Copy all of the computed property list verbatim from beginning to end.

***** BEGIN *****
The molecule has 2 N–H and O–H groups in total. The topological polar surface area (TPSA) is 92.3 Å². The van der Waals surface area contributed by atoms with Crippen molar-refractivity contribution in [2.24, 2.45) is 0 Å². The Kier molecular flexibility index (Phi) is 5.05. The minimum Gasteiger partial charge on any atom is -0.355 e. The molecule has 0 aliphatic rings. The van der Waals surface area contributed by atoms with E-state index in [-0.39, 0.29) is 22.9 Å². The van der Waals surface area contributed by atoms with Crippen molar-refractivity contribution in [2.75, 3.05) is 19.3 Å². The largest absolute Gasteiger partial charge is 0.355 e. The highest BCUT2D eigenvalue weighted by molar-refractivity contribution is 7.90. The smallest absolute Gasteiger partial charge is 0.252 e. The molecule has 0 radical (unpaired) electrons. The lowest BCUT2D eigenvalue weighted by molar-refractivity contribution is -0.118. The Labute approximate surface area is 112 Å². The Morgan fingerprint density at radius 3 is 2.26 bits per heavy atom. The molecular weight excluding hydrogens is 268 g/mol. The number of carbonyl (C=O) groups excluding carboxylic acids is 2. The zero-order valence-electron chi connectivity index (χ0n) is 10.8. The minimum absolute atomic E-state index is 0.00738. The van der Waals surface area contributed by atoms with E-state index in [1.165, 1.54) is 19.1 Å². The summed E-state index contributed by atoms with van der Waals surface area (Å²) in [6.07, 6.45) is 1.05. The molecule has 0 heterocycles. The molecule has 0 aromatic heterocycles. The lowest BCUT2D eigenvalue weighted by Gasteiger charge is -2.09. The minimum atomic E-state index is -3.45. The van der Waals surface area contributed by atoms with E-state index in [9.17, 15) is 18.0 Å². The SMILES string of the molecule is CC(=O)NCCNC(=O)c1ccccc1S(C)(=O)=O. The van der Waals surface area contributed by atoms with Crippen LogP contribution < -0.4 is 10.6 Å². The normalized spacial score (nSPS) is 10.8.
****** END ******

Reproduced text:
The molecule has 2 N–H and O–H groups in total. The topological polar surface area (TPSA) is 92.3 Å². The van der Waals surface area contributed by atoms with Crippen molar-refractivity contribution in [2.24, 2.45) is 0 Å². The Kier molecular flexibility index (Phi) is 5.05. The minimum Gasteiger partial charge on any atom is -0.355 e. The molecule has 0 aliphatic rings. The van der Waals surface area contributed by atoms with E-state index in [-0.39, 0.29) is 22.9 Å². The van der Waals surface area contributed by atoms with Crippen molar-refractivity contribution in [2.75, 3.05) is 19.3 Å². The largest absolute Gasteiger partial charge is 0.355 e. The highest BCUT2D eigenvalue weighted by molar-refractivity contribution is 7.90. The smallest absolute Gasteiger partial charge is 0.252 e. The molecule has 0 radical (unpaired) electrons. The lowest BCUT2D eigenvalue weighted by molar-refractivity contribution is -0.118. The Labute approximate surface area is 112 Å². The Morgan fingerprint density at radius 3 is 2.26 bits per heavy atom. The molecular weight excluding hydrogens is 268 g/mol. The number of carbonyl (C=O) groups excluding carboxylic acids is 2. The zero-order valence-electron chi connectivity index (χ0n) is 10.8. The minimum absolute atomic E-state index is 0.00738. The van der Waals surface area contributed by atoms with E-state index in [1.165, 1.54) is 19.1 Å². The summed E-state index contributed by atoms with van der Waals surface area (Å²) in [6.07, 6.45) is 1.05. The molecule has 0 heterocycles. The molecule has 0 aromatic heterocycles. The lowest BCUT2D eigenvalue weighted by Gasteiger charge is -2.09. The minimum atomic E-state index is -3.45. The van der Waals surface area contributed by atoms with E-state index in [9.17, 15) is 18.0 Å². The SMILES string of the molecule is CC(=O)NCCNC(=O)c1ccccc1S(C)(=O)=O. The van der Waals surface area contributed by atoms with Crippen LogP contribution < -0.4 is 10.6 Å². The normalized spacial score (nSPS) is 10.8.